* Burleson II: His power is coming on. Through Tuesday, Burleson has an average exit velocity of 92 mph, which puts him in the top 13 percent of MLB hitters. His hard-hit rate (49.1%) ranks among the top 15 percent. Based on the quality of his contact, Burleson has an expected batting average of .313 and an expected slugging percentage of .509. This is what the Cardinals have been hoping for. Burleson doesn’t chase many pitches, and he has excellent bat-to-ball skills. But he needed to convert those positives into a display of increased power.

* Paul Goldschmidt is improving: There are good signs from Goldy over his last 10 games, and that is an encouraging development for a Cardinals team that is famished offensively. His performance in 39 at-bats during the 10 games is highlighted by a .359 average, .419 onbase percentage, and .513 slug. Goldy’s 14 hits over this time include three doubles and a homer. He went 5 for 9 in the doubleheader including a four-hit fusillade in the second game.

* Oli Marmol’s lineup change: In 20 games as the No. 2 hitter in the lineup, Goldschmidt batted .173 with a .279 onbase percentage and .213 slug with one extra-base hit in 88 plate appearances. Since Marmol moved Goldschmidt to the No. 5 spot, the first baseman was 11 for 24 through Tuesday (.458) with a .500 OBP, .667 slug and three extra-base hits. It’s a teeny sample size, but so far the switch to the fifth slot is working. Per wRC+, Goldy was 51 percent below league average offensively as a No. 2 hitter. As the 5 hitter, he’s 123 percent above the league average offensively. Let’s see if he can keep rolling after changing his address on the lineup card.

* Ryan Helsley’s hellfire efficiency: He swiftly terminated the Tigers with a 10-pitch ninth inning to secure the save in game one. Helsley’s 10 saves tie him for the most in the majors with San Diego’s Robert Suarez. Helsley has saved 10 wins in 11 opportunities for a 91 percent save rate. The St. Louis bullpen leads the National League and is third in the majors with a save rate of 85%. Helsley struck out two Tigers in sealing the win and has a 30.7 percent strikeout rate on the season. That’s down from last year’s 35.6%, but don’t be concerned.

Helsley has a 48.8 percent ground-ball rate that would be the best of his career, and the increased number of grounders make him more efficient. And that’s a plus, because Helsley is averaging 13.5 pitches per relief appearance this season, down from his average of 18 pitches per outing in 2023. Helsley has used 13 or fewer pitches in 10 of his 16 appearances this season. That includes throwing 10 or fewer pitchers in six appearances. Helsley’s 10-save total is notable. He had only 14 saves in 2023 because of a lengthy injury absence that limited his opportunities. His 2024 efficiency should help protect him from arm trouble.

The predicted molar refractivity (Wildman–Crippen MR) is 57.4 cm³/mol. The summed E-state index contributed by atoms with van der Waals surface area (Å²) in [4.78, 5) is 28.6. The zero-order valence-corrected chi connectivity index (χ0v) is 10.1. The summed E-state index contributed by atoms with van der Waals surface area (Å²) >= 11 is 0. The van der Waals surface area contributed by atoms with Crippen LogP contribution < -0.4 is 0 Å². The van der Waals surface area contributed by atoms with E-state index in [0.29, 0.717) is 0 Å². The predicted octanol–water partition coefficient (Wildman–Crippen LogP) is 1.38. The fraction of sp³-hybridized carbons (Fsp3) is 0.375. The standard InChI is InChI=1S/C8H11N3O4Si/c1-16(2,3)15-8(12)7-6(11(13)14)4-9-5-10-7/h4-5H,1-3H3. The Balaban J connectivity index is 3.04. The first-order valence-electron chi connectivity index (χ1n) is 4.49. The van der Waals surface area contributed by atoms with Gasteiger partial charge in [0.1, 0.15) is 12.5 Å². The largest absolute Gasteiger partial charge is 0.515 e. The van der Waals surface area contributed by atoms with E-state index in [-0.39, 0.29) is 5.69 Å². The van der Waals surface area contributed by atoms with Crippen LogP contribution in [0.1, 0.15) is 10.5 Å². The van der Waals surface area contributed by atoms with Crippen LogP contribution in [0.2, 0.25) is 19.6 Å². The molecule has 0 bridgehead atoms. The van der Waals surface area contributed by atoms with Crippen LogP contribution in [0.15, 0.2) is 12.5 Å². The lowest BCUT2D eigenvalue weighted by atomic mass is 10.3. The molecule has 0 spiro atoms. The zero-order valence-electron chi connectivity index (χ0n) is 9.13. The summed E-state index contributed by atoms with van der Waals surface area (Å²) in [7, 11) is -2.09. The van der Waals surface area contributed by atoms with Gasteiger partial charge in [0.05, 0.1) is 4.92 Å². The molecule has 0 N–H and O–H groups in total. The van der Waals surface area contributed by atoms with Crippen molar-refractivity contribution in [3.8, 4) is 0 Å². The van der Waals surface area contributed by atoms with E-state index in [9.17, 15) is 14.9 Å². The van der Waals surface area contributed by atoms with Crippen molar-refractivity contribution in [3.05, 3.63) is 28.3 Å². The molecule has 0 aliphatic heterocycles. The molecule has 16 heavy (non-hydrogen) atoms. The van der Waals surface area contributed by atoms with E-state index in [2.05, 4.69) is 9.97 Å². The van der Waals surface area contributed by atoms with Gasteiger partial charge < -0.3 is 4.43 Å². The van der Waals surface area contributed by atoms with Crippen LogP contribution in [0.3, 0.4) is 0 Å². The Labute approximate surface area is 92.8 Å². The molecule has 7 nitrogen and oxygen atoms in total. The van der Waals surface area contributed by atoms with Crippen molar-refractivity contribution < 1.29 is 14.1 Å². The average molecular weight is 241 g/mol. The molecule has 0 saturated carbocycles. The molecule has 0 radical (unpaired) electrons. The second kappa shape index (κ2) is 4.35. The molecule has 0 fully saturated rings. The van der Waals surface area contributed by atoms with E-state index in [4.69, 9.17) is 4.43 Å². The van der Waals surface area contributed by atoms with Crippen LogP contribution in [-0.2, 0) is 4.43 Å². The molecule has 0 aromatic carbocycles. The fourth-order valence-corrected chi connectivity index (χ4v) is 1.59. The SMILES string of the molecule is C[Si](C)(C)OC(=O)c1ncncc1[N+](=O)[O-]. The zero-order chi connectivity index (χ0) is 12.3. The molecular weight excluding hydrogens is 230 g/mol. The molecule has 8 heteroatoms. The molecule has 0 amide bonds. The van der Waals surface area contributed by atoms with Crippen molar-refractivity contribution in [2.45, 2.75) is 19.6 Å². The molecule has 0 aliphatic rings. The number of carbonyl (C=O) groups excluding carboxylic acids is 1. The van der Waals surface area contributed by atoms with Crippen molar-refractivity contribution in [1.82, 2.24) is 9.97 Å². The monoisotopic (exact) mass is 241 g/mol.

Other stuff on the list of likes: In only his fourth plate appearances in the big leagues, rookie catcher Pedro Pages got down 0-1 in the count before launching a deep drive to dead center for the game-winning sacrifice fly … I like the way lefty reliever Matthew Liberatore responded to Sunday’s walk-off loss to the Mets by pitching a scoreless eighth inning (striking out two) to keep the deficit at 1-0 and give the Cardinals a shot of coming back. Libby has a 2.93 ERA in 11 relief appearances this season.


* More Steven Matz drama: Enough already. This time, the lethargic lefty felt some back soreness while jogging, and went into Tuesday’s game-two start at less than 100 percent because of a stiff back. The result was predictable: 3 and ⅓ innings, seven hits, three walks, a homer, and four earned runs to put the Cardinals in an ealy 4-0 hole. After the inspiring 2-1 win in the first game, Matz went out there and deflated everything. The Cardinals rallied to take a 5-4 lead but had to use a couple of their lesser relievers to cover the middle innings left vacant by Matz. And that ended badly. Matz has a 6.18 ERA in six starts this season. In his last three starts he’s been busted for an 11.37 ERA. And before that, on April 12, he fell apart after making an error. He gave up four runs overall, but three were unearned because of his own error. Matz lost all of his poise and was removed after notching just 14 outs. At least the Cardinals survived the Matz collapse to win that game 9-6.

Can Matz recover in time to make his next scheduled start? Or maybe this should be the question: why would the Cardinals WANT him to make his next start while weakened by yet another injury? Sem Robberse, please. The prospect obtained from Toronto last summer in the trade for Jordan Hicks has a 1.82 ERA in his five starts at Triple A Memphis. But the Cardinals can turn to Zack Thompson. This is the third season of a four-year deal that’s paying Matz a total of $44 million.

* The struggles of Nolan Gorman: After defeating Arizona on a walk-off homer on April 22, Gorman had slugged .333 in his last seven games through Tuesday. Before Wednesday, he was batting .196 with a .261 OBP and .363 slug. His home-run rate – 5.8 percent last season is 3.6% now. His slugging percentage is down 115 points from last year’s .478. And through Tuesday Gorman had the highest strikeout rate (34.2%) of his big-league career.

* Rough doubleheader for WC: In the two games against the Tigers, Willson Contreras went 0 for 9 with six strikeouts.

* Brandon Crawford: He had two at-bats game two before Masyn Winn pinch hit in the sixth. Crawford was 0 for 2 and is now 2 for 19 (.105) this season.